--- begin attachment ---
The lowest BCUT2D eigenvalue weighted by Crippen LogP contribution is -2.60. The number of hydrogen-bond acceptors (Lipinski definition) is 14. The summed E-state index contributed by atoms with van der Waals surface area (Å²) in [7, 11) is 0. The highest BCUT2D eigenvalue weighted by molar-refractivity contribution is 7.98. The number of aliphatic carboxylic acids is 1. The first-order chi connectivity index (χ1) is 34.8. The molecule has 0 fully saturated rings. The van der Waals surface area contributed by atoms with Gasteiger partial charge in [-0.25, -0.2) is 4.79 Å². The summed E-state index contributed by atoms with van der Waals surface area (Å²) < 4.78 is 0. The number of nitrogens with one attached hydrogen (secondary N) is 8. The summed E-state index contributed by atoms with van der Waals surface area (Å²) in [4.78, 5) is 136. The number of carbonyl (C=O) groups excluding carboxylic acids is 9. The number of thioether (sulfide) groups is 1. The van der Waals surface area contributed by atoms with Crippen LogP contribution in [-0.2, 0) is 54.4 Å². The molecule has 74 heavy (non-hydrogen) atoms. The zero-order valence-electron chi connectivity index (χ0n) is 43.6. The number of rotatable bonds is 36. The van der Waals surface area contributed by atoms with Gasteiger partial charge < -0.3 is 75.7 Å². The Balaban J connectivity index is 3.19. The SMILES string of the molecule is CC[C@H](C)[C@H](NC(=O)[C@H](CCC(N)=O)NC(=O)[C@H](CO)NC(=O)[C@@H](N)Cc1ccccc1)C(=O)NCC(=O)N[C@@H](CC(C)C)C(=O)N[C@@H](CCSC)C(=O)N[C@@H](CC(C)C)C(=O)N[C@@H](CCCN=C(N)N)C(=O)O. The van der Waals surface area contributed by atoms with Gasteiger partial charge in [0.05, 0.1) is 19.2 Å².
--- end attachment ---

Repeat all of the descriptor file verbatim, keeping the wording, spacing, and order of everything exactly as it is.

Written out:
The lowest BCUT2D eigenvalue weighted by Crippen LogP contribution is -2.60. The number of hydrogen-bond acceptors (Lipinski definition) is 14. The summed E-state index contributed by atoms with van der Waals surface area (Å²) in [7, 11) is 0. The highest BCUT2D eigenvalue weighted by molar-refractivity contribution is 7.98. The number of aliphatic carboxylic acids is 1. The first-order chi connectivity index (χ1) is 34.8. The molecule has 0 fully saturated rings. The van der Waals surface area contributed by atoms with Gasteiger partial charge in [-0.25, -0.2) is 4.79 Å². The summed E-state index contributed by atoms with van der Waals surface area (Å²) < 4.78 is 0. The number of nitrogens with one attached hydrogen (secondary N) is 8. The summed E-state index contributed by atoms with van der Waals surface area (Å²) in [4.78, 5) is 136. The number of carbonyl (C=O) groups excluding carboxylic acids is 9. The number of thioether (sulfide) groups is 1. The van der Waals surface area contributed by atoms with Crippen LogP contribution in [-0.2, 0) is 54.4 Å². The molecule has 74 heavy (non-hydrogen) atoms. The zero-order valence-electron chi connectivity index (χ0n) is 43.6. The number of rotatable bonds is 36. The van der Waals surface area contributed by atoms with Gasteiger partial charge < -0.3 is 75.7 Å². The Balaban J connectivity index is 3.19. The SMILES string of the molecule is CC[C@H](C)[C@H](NC(=O)[C@H](CCC(N)=O)NC(=O)[C@H](CO)NC(=O)[C@@H](N)Cc1ccccc1)C(=O)NCC(=O)N[C@@H](CC(C)C)C(=O)N[C@@H](CCSC)C(=O)N[C@@H](CC(C)C)C(=O)N[C@@H](CCCN=C(N)N)C(=O)O. The van der Waals surface area contributed by atoms with Gasteiger partial charge in [0.05, 0.1) is 19.2 Å².